The opinion of the court was delivered by: Rochelle S. Friedman, Senior Judge
Submitted: August 31, 2012
BEFORE: HONORABLE DAN PELLEGRINI, President Judge HONORABLE MARY HANNAH LEAVITT, Judge HONORABLE ROCHELLE S. FRIEDMAN, Senior Judge
OPINION BY SENIOR JUDGE FRIEDMAN
Jerome A. Loach (Loach) petitions for review of the January 3, 2012, order of the Pennsylvania Board of Probation and Parole (Board), which denied Loach's administrative appeal from the Board's decision recommitting him as a convicted parole violator. Loach also filed a motion to strike from the record the notice of charges dated August 26, 2011. We deny the motion to strike and affirm the Board's decision.
On June 20, 1991, Loach received a nine- to thirty-year sentence for third-degree murder and aggravated assault. (C.R. at 29.) The Board paroled Loach on January 10, 2008. (C.R. at 35.) On March 31, 2009, police arrested Loach for a first set of charges.*fn1 (C.R. at 53.) On April 1, 2009, the Board detained Loach pending disposition of the criminal charges. (C.R. at 47.) On January 4, 2010, authorities arrested Loach for a second set of charges.*fn2 (C.R. at 64.) On November 9, 2010, a municipal court judge dismissed the first set of charges. (C.R. at 62-63.)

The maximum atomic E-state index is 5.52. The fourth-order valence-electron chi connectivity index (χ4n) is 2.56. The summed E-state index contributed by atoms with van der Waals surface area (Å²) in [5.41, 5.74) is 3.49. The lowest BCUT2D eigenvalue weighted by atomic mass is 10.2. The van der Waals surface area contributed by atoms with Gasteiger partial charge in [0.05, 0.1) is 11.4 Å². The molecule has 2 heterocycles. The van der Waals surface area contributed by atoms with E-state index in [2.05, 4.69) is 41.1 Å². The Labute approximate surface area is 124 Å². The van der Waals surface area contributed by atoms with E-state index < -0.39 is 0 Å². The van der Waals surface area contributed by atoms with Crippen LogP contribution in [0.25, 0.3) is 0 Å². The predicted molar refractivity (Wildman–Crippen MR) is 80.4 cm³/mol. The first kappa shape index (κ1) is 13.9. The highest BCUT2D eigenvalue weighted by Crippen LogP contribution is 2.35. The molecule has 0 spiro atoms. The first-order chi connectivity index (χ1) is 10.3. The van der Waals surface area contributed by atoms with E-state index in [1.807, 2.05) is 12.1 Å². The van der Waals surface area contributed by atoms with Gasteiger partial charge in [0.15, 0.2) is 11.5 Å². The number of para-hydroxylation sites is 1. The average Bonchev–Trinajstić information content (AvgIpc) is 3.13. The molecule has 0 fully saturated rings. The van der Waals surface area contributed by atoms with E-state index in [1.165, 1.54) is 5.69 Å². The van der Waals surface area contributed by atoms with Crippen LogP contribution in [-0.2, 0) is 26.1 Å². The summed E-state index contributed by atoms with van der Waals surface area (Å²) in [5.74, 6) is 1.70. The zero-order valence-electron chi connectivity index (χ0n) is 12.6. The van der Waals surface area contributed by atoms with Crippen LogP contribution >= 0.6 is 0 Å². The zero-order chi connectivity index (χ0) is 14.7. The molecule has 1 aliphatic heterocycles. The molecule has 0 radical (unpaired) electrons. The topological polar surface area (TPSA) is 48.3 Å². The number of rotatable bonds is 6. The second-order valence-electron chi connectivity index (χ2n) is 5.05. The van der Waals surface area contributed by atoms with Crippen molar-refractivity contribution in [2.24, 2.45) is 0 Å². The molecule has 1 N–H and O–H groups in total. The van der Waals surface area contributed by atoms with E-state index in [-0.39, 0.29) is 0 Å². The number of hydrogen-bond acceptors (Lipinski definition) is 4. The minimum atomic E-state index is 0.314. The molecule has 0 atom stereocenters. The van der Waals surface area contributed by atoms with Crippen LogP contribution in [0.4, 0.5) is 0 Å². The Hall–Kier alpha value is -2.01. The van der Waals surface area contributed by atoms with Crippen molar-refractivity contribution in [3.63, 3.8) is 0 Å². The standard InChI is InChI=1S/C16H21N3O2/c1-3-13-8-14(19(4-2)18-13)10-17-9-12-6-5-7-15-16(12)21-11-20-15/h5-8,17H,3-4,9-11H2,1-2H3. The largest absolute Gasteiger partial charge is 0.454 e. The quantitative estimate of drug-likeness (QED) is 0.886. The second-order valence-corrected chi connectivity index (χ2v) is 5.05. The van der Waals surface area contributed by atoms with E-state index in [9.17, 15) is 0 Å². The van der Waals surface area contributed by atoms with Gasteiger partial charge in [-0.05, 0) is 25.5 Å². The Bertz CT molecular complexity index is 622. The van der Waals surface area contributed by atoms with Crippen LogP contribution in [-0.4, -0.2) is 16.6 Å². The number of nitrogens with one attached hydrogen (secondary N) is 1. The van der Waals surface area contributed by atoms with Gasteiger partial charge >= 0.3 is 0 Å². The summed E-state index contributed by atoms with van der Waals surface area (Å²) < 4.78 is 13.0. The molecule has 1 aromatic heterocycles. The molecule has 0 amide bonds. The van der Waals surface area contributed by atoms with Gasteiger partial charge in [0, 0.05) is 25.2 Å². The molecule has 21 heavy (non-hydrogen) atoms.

On May 27, 2011, a municipal court judge found Loach guilty of criminal conspiracy to engage in robbery, one of the crimes contained in the second set of charges. (C.R. at 122.) Loach received a twenty-five- to fifty-year sentence. (C.R. at 146.) The Board held a parole revocation hearing on August 31, 2011, and recommitted Loach as a convicted parole violator to serve thirty months' backtime. (C.R. at 66, 135.)
Loach filed an administrative appeal on October 14, 2011. (C.R. at 136.) On January 3, 2012, the Board affirmed the decision. (C.R. at 144-45.) Loach filed a petition for review with this court.*fn3
First, Loach claims that the Board denied him due process by failing to hold a preliminary parole revocation hearing when the first set of charges was dismissed. A preliminary parole revocation hearing should be held within thirty days of the parolee's detention. See 37 Pa. Code §71.3(9) (incorporating procedures of 37 Pa. Code §71.2(1-8)). However, the procedures mandated by section 71.3 apply only to a parolee "not already detained after appropriate hearings for other criminal charges or technical violations." 37 Pa. Code §71.3; see also Jones v. Pennsylvania Board of Probation and Parole, 952 A.2d 710, 712 (Pa. Cmwlth. 2008) (analyzing procedural requirements for a technical parole violation under 37 Pa. Code §71.2). "[A] preliminary [parole] revocation hearing need not be conducted if the parolee has been given a preliminary hearing on the charges for the offenses he allegedly committed while on parole." Gant v. Pennsylvania Board of Probation and Parole, 380 A.2d 510, 512 (Pa. Cmwlth. 1977).